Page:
“But in this environment, where it seems that the floodgates have opened, at least for the time being, to give regulators the green light to rein in digital platforms, there seems to be a need to oppose other regulators. The chances are very slim,” said Professor Ng.
For example, if China’s internet regulator determines that Didi failed to protect users’ data, it could feed into an investigation by antitrust watchdogs into whether the company did so to squeeze its rivals. , Professor Ng said.
“This is what antitrust regulators around the world are talking about: a breach of privacy may or may not even be evidence of an abuse of dominance,” she said.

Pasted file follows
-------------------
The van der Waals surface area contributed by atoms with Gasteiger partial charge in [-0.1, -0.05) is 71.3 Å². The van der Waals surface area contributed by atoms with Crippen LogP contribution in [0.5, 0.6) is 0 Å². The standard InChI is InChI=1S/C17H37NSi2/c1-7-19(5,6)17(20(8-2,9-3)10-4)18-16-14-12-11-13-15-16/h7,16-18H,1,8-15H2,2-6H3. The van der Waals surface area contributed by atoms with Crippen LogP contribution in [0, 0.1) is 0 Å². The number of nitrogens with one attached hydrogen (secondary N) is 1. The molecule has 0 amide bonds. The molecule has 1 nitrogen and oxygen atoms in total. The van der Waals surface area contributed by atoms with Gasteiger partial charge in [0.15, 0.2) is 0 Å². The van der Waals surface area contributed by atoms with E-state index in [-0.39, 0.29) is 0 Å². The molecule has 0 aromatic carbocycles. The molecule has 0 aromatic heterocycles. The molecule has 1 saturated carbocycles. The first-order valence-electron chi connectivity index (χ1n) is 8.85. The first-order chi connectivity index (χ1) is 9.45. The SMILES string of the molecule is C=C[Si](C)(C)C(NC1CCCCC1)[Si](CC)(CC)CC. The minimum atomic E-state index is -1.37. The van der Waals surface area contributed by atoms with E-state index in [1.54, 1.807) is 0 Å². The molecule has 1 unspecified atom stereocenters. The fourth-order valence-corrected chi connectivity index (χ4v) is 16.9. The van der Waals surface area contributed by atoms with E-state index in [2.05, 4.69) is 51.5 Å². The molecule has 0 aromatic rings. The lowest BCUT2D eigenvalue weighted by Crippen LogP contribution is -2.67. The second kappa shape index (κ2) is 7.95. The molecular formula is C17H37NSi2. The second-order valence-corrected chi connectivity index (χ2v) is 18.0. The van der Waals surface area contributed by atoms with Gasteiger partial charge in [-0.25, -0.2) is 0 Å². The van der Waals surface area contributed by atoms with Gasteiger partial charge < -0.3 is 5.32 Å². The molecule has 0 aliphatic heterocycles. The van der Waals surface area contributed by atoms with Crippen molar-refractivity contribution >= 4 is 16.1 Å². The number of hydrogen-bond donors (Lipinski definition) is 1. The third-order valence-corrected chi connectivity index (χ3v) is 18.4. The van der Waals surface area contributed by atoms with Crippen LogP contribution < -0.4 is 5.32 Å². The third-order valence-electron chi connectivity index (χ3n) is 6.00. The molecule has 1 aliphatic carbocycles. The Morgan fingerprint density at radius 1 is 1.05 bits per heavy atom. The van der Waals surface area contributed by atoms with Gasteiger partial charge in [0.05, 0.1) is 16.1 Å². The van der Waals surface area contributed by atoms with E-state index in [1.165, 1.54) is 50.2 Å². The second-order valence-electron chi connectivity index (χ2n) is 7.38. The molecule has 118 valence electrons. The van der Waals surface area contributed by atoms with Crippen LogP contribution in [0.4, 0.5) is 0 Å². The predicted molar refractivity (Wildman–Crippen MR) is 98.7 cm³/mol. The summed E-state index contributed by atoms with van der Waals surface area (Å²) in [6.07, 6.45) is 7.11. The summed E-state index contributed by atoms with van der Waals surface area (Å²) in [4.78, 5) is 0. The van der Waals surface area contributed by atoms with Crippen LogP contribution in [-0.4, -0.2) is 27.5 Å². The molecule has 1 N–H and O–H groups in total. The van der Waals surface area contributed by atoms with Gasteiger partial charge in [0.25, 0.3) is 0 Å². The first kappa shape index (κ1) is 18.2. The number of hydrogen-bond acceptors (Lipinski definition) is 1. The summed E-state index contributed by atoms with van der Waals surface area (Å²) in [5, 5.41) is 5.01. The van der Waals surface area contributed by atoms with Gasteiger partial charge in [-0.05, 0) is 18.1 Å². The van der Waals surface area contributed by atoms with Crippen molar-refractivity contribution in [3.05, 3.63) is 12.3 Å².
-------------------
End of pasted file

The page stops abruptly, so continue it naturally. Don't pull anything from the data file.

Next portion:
The United States is trying to tighten its rules for foreign companies that are listed on American exchanges. Washington lawmakers who have called on US regulators to have more authority over Chinese companies are pointing to the mess in Didi to support their cause.
Republican Senator Marco Rubio of Florida said in a statement to The New York Times, “Even if the stock rebounds, American investors still have no idea about the financial strength of the company as the Communist Party of China is reviewing the books to US regulators.” prevents it from doing.” “It puts American retirees’ investments at risk and funnels desperately needed US dollars into Beijing.”
Mr. Rubio and Senator Bob Casey, Democrat of Pennsylvania, introduced a bill In May it would prevent Chinese companies from going public in the United States if they do not subject themselves to the full authority of the US entity that oversees auditors.
Matthew Goldstein contribution reporting, and albie zhang Contributed to research.